`Crow' is evidence of Incubus' evolving skills

New on CD

Music: in concert, CDs

February 12, 2004|By Eric R. Danton | Eric R. Danton,THE HARTFORD COURANT

Alternative-metal bands have tended to embody self-ab- sorption far more than self- awareness, and we've all seen how that has turned out: It's made Fred Durst wealthy in inverse proportion to his talent.

Incubus, at least, has avoided many of the petulant excesses that fuel Limp Bizkit and Linkin Park. With a few pop-savvy ballads and a hottie front man in Brandon Boyd, Incubus has even attracted an audience that encompasses more than surly teen-age boys. The group's latest, A Crow Left of the Murder ..., shows a band that continues to evolve.

That's true in two ways. In a literal one, the group added former Roots guitarist Ben Kenney on bass after Dirk Lance left last year. In another sense, the band has grown as a songwriting and musical unit. Incubus is still a tad too mainstream to become this decade's Rage Against the Machine, but some of the songs on A Crow point to elements of the social protest that powered Rage.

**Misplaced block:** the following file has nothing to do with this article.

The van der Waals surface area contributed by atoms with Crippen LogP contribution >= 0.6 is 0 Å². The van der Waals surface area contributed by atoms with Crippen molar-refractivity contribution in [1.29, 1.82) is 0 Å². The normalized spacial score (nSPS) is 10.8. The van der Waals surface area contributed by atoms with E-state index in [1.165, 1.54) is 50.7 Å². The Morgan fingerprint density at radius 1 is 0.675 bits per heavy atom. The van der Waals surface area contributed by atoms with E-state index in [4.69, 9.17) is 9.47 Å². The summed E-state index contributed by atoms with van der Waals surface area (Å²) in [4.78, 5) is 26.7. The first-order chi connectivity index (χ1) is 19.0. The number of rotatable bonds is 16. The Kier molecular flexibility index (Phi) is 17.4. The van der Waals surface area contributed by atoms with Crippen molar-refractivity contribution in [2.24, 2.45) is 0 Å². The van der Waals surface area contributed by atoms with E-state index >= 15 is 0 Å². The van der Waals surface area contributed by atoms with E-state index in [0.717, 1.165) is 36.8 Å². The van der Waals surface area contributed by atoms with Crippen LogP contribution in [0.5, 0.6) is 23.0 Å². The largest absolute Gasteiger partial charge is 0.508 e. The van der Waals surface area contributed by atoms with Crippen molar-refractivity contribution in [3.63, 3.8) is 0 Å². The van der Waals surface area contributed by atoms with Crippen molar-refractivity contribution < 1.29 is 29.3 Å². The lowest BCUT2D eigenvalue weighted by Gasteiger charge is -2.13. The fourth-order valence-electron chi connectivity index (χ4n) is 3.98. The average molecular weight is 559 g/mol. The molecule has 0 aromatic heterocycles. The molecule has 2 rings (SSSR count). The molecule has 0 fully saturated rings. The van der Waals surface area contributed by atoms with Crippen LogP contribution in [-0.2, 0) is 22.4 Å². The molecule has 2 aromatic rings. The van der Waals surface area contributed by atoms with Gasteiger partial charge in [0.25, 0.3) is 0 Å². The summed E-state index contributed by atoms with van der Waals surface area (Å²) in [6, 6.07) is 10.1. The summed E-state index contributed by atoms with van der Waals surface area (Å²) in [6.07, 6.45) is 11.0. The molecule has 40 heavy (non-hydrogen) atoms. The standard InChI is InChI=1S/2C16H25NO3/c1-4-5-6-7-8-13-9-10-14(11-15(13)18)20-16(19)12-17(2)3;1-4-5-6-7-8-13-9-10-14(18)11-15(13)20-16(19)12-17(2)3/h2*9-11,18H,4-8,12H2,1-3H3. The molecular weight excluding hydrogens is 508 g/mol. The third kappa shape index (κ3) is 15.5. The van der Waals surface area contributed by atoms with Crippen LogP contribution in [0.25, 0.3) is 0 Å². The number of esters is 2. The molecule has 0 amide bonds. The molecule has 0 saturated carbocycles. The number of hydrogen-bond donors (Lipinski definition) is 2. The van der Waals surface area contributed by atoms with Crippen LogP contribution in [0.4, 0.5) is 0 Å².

The opening song, "Megalomaniac," is a pointed broadside at an unnamed authority figure, and "Zee Deveel" is a sarcastic anti-homage to consumerism, bolstered by a raw bluesy guitar riff.

Incubus' previous albums have featured ever-greater numbers of ballads, and A Crow continues that trend. Boyd warbles with sensitivity over a dreamy blend of guitar, piano and strings on "Here in My Room," and the stuttering rhythms of "Southern Girl" bear a vague resemblance to early Dave Matthews Band material.

The alt-metal sound is mostly played out, but Incubus' determination to continue developing is clear here, and it will help to keep the band relevant in an increasingly splintered music scene.

The Hartford Courant is a Tribune Publishing newspaper.

Incubus: A Crow Left of Murder ... (Sony) ** 1/2

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